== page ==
This just in: “As photojournalists prepare return to Perpignan in early September for the 22nd International photojournalism festival, Jean-François Leroy, Visa Pour l’Image’s co-founder, has hit out at Photoshop abuses in the field, vowing to ask for raw files for the festival 2011 edition.” This following quote - by Leroy - struck me: “For example, I’ve recently received a project on Afghanistan. It’s magnificent, but I personally think that without the diverse Photoshop filters used by the photographer, the images would have been even better. The framing of the action and of the subject was just perfect. He didn’t need to change anything in post-production. But now I can’t show these images at Visa. I just can’t.” Really? Will photojournalists be happy about having to deal with yet another person inserting himself as an extra editor? (more)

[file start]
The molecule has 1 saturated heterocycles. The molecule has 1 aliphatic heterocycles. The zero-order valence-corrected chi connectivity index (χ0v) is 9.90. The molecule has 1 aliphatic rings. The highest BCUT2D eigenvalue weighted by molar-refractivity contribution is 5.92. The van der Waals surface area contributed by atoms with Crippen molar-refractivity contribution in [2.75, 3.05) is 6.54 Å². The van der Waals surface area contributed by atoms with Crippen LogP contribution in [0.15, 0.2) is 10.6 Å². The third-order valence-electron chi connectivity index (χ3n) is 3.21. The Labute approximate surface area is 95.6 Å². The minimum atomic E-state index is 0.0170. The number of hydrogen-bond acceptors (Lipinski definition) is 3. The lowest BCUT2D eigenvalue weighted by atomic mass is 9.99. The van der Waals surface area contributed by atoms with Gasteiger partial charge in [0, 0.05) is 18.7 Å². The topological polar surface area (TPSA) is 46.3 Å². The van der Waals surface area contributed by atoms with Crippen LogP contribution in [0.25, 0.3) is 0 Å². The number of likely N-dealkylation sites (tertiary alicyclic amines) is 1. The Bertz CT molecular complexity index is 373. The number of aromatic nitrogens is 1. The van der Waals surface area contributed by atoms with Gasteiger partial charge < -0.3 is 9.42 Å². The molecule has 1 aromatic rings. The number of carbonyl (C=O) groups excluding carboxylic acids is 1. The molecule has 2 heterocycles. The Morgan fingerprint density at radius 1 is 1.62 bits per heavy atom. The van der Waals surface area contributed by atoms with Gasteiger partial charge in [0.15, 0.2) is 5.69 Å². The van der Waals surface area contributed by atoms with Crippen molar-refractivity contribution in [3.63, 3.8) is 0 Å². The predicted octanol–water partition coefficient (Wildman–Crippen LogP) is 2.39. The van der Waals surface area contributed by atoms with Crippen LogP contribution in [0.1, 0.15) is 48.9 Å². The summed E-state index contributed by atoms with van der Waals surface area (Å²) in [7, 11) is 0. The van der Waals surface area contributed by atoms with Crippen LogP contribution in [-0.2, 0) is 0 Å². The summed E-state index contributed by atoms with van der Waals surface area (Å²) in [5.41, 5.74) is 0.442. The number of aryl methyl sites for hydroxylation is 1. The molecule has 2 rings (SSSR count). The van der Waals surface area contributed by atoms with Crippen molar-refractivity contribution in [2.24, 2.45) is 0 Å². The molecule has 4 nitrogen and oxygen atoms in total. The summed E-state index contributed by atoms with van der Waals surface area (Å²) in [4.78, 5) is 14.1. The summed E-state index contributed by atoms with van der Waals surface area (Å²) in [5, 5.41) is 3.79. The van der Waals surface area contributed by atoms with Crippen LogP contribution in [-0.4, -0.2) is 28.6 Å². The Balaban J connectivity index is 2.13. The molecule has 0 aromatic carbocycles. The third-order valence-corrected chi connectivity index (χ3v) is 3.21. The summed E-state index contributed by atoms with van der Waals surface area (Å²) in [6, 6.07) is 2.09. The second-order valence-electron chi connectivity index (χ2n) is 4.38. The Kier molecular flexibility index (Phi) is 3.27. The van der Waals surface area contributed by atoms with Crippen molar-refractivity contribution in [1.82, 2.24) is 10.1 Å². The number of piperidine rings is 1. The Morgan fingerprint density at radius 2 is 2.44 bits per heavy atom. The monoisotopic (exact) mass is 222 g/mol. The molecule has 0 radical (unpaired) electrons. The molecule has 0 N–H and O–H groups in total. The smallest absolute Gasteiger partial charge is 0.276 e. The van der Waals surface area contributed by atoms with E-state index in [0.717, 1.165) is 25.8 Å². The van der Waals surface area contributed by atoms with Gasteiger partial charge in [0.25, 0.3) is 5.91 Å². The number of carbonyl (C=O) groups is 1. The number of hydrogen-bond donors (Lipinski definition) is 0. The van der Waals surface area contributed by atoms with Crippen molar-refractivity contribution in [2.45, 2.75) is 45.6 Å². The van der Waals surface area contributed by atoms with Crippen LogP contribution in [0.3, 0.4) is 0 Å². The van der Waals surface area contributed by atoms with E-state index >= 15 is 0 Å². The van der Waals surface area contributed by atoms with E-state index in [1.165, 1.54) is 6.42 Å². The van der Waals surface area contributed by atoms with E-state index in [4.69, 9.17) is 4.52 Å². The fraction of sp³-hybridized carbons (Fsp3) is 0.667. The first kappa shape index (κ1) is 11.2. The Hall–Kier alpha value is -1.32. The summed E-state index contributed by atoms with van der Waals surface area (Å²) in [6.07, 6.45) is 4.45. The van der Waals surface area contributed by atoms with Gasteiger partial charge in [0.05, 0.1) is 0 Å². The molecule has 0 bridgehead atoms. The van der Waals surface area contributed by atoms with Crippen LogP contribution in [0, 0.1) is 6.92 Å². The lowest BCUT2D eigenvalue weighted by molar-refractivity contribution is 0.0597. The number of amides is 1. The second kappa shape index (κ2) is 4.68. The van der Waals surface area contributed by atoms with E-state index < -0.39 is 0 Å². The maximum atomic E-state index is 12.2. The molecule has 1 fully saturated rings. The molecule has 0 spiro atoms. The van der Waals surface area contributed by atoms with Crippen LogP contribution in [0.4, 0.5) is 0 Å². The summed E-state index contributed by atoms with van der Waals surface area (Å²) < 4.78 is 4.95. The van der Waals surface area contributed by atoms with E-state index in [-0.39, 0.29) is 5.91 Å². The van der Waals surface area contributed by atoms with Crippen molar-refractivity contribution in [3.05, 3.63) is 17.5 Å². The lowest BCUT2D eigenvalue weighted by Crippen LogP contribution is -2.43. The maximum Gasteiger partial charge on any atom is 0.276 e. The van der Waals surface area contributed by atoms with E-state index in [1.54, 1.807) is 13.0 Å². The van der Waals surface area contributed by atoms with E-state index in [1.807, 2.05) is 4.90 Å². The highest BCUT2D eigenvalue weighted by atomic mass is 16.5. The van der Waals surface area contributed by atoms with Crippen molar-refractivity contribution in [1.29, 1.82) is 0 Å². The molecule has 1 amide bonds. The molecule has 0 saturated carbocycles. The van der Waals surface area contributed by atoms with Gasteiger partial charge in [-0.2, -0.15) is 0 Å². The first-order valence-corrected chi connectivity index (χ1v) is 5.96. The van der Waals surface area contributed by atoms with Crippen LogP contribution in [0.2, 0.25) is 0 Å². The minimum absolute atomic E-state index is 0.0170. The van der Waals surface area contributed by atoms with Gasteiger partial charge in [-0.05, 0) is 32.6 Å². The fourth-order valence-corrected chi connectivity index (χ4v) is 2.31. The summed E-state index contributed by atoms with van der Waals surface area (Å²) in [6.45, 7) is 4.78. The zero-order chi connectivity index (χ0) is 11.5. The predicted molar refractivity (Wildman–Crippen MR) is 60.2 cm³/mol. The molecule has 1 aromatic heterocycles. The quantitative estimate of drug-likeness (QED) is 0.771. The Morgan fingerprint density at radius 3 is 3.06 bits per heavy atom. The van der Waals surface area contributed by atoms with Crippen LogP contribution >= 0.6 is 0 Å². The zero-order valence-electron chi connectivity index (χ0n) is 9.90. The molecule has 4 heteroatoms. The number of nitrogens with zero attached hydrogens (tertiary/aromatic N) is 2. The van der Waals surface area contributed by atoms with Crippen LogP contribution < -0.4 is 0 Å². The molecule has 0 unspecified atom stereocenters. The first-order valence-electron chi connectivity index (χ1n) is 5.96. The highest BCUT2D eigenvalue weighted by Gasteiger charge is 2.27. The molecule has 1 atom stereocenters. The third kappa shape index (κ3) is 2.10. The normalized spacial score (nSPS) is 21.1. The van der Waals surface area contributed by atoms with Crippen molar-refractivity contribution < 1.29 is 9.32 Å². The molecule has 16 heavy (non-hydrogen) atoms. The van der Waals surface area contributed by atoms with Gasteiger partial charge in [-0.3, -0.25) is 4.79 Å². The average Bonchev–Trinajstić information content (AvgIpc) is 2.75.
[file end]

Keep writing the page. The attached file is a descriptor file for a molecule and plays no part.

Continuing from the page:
Also, not necessarily Photoshop related, Aric Mayer published some thoughts on the aesthetics of Marco Vernaschi’s Child Sacrifice photographs: “The children in this work inhabit a nightmare world of perpetual darkness, where time and space are frequently distorted as if in a Francis Bacon painting. Frozen, stretched, and blurry skull-like faces with socket eyes emerge from pools of black. Low light effects add to the sense of the macabre. […] The photographs build on a wide range of contemporary Western cultural products, including American and Japanese horror films.” It’s an interesting take, even though I’m not sure to what extent I agree with the horror-film bit (disclaimer: I also don’t watch too many horror films, so what do I know?).